LOUISVILLE, Ky. (AP) — A new program in Kentucky is designed to speed up mental health treatment for combat veterans and reduce the wait for care from the federal Veterans Affairs administration.
The goal of the program, a partnership between the Kentucky National Guard, the Kentucky Department of Veterans Affairs and the University of Louisville, is to move veterans more quickly into treatment after they are either referred or seek out help for problems such as depression or post-traumatic stress disorder, officials said.
"We just wanted the ability to have that immediate treatment," said Capt. Stephanie Fields, deputy State Surgeon for the Kentucky National Guard. "The backlog made it a priority."
The federal Veterans Affairs department has a nationwide backlog kept soldiers waiting more than four months for treatment.
A soldier's participation in the new program is confidential, which is important because many see a stigma in going in full uniform to an Army post and asking a doctor for help, said Col. Mike Abell, Brigade Commander 75th Troop Command of the Kentucky National Guard.
"That stigma and knowing that you're sick and need help have always been the rock and a hard place," Abell said. "We're supposed to lead the way. We're supposed to be expendable."
The Kentucky National Guard received an $80,000 grant from the Kentucky Department of Veterans Affairs to create the program. The partnership between the National Guard, a university and the state VA is unique, Fields said.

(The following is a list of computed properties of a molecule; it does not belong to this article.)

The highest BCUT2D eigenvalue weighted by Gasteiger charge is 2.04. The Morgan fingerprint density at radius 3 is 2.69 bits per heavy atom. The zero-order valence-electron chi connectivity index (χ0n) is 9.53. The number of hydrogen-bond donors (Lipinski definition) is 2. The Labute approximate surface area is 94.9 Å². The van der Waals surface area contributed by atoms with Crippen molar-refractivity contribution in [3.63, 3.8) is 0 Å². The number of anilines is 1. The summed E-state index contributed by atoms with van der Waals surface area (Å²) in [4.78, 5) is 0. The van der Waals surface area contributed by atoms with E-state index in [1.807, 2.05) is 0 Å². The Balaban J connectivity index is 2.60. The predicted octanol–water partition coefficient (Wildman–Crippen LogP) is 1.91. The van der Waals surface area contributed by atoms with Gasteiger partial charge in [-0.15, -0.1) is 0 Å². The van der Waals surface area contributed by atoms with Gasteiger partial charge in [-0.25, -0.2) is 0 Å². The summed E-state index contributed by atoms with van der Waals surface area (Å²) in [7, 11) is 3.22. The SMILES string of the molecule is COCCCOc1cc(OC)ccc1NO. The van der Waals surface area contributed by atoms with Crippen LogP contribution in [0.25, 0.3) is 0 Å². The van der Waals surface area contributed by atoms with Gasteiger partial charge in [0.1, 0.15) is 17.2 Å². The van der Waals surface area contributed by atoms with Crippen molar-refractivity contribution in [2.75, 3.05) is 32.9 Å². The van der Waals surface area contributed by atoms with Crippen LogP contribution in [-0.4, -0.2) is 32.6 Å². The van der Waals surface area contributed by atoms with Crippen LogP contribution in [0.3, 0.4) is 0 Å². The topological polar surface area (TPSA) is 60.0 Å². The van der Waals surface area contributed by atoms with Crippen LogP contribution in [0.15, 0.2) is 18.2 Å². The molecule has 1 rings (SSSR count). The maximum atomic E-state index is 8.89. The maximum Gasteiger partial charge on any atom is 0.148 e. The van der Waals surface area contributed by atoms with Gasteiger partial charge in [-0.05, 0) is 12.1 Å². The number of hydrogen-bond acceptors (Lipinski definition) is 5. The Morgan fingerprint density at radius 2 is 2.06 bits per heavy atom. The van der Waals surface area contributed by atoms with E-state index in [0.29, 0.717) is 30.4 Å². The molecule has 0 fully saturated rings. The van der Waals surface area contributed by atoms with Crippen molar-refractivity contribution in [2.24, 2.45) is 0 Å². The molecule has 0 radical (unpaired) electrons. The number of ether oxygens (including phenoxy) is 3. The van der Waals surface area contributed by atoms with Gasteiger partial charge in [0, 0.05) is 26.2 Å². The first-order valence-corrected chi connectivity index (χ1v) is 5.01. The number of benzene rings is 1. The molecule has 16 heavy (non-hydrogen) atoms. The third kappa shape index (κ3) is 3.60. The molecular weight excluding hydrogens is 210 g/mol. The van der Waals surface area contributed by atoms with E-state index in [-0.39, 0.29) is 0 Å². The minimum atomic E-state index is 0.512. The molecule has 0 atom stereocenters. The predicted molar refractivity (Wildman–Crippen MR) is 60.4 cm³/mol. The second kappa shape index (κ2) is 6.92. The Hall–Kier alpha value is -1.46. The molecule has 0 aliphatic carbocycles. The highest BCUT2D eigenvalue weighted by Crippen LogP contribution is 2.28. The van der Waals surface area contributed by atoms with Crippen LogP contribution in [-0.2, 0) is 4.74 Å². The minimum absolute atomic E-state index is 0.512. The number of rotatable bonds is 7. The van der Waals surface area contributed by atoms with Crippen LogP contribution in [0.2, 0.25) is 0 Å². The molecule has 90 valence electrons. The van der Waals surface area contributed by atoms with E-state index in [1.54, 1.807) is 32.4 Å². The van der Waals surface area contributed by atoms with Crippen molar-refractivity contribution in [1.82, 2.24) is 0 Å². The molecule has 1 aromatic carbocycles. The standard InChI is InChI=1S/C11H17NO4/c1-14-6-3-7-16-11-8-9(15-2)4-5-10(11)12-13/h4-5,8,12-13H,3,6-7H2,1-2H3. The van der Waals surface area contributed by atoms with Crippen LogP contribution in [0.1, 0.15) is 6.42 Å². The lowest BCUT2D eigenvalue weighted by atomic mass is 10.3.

Nearly all of the programs run by either state Veterans Affairs offices or universities are academic studies or state-run treatment programs that do not also directly involve the National Guard, she said.
The program works like this: A full-time social worker handles requests with a relatively short turnaround time and a team from the University of Louisville handles the medication and privacy issues. Therapy is aimed at counseling, not just medication, Fields said.
Too much medication has been a complaint about the federal programs, Fields said.
"They wouldn't get actual, true treatment," Fields said. "They wouldn't get ways to deal with their problems, how to cope."
Any combat veteran living in Kentucky — whether a member of the Kentucky National Guard or not — is eligible for treatment.
"We don't care, as long as they're a combat veteran who needs help," said David Altom, a spokesman for the Kentucky National Guard.
Soldiers can get into the program either by referral from a military physician, a commander or they can seek help themselves.
The program started with six soldiers. Eric Russ, an assistant professor at the University of Louisville's Department of Psychiatry who helps run the program, expects 50 veterans to take part in the first year.
Russ, who underwent his medical training at VA facilities, hopes that because the university's program isn't part of the military system, veterans will feel more comfortable turning to his team for help.
"We can provide a place that is outside of their chain of command and the military structure, but still provide effective care," Russ said.
Soldiers in the program spend about 10 to 12 weeks being counseled, while some could take longer depending upon their needs, Russ said.
"This is still a pretty quick turnaround for folks who may have been dealing with these problems for a year or even in some cases several years," Russ said.
To Abell, those methods and the immediate availability of treatment could be a life saver.
"We're all changed by war. There's nothing you can do about that. We're going to come back different," Abell said. "Some soldiers, you come back better and stronger. Others, they need help."
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